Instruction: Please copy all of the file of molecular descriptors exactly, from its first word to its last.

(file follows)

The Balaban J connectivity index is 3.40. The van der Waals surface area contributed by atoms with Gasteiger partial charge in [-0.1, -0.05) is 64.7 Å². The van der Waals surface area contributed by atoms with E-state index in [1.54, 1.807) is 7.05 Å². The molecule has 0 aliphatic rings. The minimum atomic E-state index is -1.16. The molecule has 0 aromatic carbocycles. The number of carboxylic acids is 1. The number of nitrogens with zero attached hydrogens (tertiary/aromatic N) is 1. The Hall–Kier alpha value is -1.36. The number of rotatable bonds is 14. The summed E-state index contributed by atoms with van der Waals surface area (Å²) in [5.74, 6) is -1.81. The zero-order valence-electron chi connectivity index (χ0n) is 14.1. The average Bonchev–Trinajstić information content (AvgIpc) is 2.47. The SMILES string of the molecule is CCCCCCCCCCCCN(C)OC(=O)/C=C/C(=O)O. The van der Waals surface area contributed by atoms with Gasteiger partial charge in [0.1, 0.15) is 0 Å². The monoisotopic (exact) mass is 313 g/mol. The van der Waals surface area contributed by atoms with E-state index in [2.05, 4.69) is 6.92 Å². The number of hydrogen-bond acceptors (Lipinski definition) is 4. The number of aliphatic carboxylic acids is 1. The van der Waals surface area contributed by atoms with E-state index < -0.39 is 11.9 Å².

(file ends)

The Balaban J connectivity index is 3.40. The van der Waals surface area contributed by atoms with Gasteiger partial charge in [-0.1, -0.05) is 64.7 Å². The van der Waals surface area contributed by atoms with E-state index in [1.54, 1.807) is 7.05 Å². The molecule has 0 aliphatic rings. The minimum atomic E-state index is -1.16. The molecule has 0 aromatic carbocycles. The number of carboxylic acids is 1. The number of nitrogens with zero attached hydrogens (tertiary/aromatic N) is 1. The Hall–Kier alpha value is -1.36. The number of rotatable bonds is 14. The summed E-state index contributed by atoms with van der Waals surface area (Å²) in [5.74, 6) is -1.81. The zero-order valence-electron chi connectivity index (χ0n) is 14.1. The average Bonchev–Trinajstić information content (AvgIpc) is 2.47. The SMILES string of the molecule is CCCCCCCCCCCCN(C)OC(=O)/C=C/C(=O)O. The van der Waals surface area contributed by atoms with Gasteiger partial charge in [0.1, 0.15) is 0 Å². The monoisotopic (exact) mass is 313 g/mol. The van der Waals surface area contributed by atoms with E-state index in [2.05, 4.69) is 6.92 Å². The number of hydrogen-bond acceptors (Lipinski definition) is 4. The number of aliphatic carboxylic acids is 1. The van der Waals surface area contributed by atoms with E-state index < -0.39 is 11.9 Å².